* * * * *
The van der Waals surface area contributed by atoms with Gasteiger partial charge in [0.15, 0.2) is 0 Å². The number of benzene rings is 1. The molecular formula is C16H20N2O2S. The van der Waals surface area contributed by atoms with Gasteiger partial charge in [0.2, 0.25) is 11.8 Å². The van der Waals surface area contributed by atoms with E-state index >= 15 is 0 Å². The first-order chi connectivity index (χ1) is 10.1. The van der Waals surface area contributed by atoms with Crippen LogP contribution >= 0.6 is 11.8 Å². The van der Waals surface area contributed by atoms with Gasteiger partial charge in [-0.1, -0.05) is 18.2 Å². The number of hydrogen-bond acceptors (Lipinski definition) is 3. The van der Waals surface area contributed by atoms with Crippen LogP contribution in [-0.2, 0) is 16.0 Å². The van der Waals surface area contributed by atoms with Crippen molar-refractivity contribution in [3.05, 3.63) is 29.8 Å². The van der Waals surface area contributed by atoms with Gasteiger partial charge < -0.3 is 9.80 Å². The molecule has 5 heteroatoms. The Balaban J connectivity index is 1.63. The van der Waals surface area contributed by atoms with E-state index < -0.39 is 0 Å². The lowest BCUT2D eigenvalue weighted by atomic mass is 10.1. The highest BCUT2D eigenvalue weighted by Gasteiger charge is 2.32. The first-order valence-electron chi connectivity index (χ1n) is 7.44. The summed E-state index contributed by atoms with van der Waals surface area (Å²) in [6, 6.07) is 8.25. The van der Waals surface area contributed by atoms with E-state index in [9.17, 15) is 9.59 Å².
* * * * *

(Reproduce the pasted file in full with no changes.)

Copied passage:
The van der Waals surface area contributed by atoms with Gasteiger partial charge in [0.15, 0.2) is 0 Å². The number of benzene rings is 1. The molecular formula is C16H20N2O2S. The van der Waals surface area contributed by atoms with Gasteiger partial charge in [0.2, 0.25) is 11.8 Å². The van der Waals surface area contributed by atoms with E-state index >= 15 is 0 Å². The first-order chi connectivity index (χ1) is 10.1. The van der Waals surface area contributed by atoms with Crippen LogP contribution >= 0.6 is 11.8 Å². The van der Waals surface area contributed by atoms with Gasteiger partial charge in [-0.1, -0.05) is 18.2 Å². The number of hydrogen-bond acceptors (Lipinski definition) is 3. The van der Waals surface area contributed by atoms with Crippen LogP contribution in [-0.2, 0) is 16.0 Å². The van der Waals surface area contributed by atoms with Crippen molar-refractivity contribution in [3.05, 3.63) is 29.8 Å². The van der Waals surface area contributed by atoms with Gasteiger partial charge < -0.3 is 9.80 Å². The molecule has 5 heteroatoms. The Balaban J connectivity index is 1.63. The van der Waals surface area contributed by atoms with E-state index < -0.39 is 0 Å². The lowest BCUT2D eigenvalue weighted by atomic mass is 10.1. The highest BCUT2D eigenvalue weighted by Gasteiger charge is 2.32. The first-order valence-electron chi connectivity index (χ1n) is 7.44. The summed E-state index contributed by atoms with van der Waals surface area (Å²) in [6, 6.07) is 8.25. The van der Waals surface area contributed by atoms with E-state index in [9.17, 15) is 9.59 Å².